This is a tribute to a formidable Iraqi-born British architect, Dame Zaha Mohammad Hadid. She was not only the first woman and Muslim to receive the 2004 Pritzker Architecture Prize, but equally won the Stirling Prize in 2010 and 2011.
The radical bold lines set against steel curvatures across the horizon will indeed remain in her memory.
Undoubtedly, Zaha Hadid's numerous accolades are not just confined to her outstanding visionary architecture but reaches out to furniture, footwear and cars. There is no contention that Zaha was obviously, a cut above the rest, but it must be noted that she fought hard to reach the top, penetrating the glass ceiling, certainly, against the restrictions of race & gender, constantly striving and achieving. Many did not approve of her ‘megalopolitan approval’ as she drew designs from the heart for the future and with enthusiasm.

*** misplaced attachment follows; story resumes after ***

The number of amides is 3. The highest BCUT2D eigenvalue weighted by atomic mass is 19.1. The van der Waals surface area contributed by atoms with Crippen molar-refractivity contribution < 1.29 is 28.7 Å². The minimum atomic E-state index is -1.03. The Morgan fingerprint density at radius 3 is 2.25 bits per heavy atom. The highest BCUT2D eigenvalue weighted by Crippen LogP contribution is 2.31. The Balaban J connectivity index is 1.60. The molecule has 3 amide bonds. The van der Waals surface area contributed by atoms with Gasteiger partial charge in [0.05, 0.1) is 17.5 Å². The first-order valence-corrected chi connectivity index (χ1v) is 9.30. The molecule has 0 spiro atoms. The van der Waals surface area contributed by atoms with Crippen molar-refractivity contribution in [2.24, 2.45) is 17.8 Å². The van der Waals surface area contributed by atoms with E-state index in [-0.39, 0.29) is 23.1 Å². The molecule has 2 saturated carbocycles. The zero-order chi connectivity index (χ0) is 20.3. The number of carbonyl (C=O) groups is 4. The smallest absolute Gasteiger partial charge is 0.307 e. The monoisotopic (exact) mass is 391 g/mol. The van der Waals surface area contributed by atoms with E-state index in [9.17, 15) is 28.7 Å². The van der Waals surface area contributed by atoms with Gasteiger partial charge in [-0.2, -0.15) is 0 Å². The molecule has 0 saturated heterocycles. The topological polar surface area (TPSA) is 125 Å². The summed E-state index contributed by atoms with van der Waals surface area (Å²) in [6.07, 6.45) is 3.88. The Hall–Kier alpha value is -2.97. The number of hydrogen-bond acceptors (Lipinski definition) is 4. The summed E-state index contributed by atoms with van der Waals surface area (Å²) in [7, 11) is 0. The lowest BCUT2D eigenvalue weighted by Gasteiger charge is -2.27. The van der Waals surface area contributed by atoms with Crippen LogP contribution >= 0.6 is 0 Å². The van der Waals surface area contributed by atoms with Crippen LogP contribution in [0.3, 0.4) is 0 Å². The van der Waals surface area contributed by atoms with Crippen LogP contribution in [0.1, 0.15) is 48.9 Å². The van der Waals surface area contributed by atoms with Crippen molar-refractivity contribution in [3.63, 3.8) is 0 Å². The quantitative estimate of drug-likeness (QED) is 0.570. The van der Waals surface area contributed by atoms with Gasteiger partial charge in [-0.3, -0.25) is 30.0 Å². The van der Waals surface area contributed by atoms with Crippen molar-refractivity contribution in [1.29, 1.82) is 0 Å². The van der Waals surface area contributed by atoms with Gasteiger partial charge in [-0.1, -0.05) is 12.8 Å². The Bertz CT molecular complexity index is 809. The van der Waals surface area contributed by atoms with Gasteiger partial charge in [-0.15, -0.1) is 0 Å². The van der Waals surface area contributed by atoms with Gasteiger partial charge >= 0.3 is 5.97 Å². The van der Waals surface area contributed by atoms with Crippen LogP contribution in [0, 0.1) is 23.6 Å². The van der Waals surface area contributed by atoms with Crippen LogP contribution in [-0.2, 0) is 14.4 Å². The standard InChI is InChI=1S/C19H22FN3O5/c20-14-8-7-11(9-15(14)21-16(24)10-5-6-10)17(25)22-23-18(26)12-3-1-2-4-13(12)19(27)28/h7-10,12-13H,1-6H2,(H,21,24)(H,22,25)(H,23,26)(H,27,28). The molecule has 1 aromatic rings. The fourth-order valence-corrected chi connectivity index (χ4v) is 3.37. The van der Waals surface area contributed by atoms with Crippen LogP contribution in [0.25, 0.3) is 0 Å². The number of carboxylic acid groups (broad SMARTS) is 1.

Perceptibly, amongst her remarkable architecture she will be renown for her bravery in setting architecture loose from the rigid tethers of masculine conservatism and conformity.
Winner of the Jane Drew Prize in her promotion of women in architecture said she had left her legacy for fellow women to follow as she has not only shifted the culture of architecture but evidently the way we experience buildings and especially space.
As cited by the Royal Institute of British Architects President Jane Duncan that Hadid had truly "made space fly" with "unbelievable" designs.
Other architects paid their respects including Frank Gehry, who described Hadid as a "great architect and a great friend", and Herzog & de Meuron, who said she will "leave an indelible mark on that extraordinary moment in the history of architecture".
The 31st March was a sad day when a remarkable architect left our world, but clearly her legacy and architectural inspiration lives on…
Article by Pierre-Edouard Duedal, in memory of an amazing architect that inspired us all.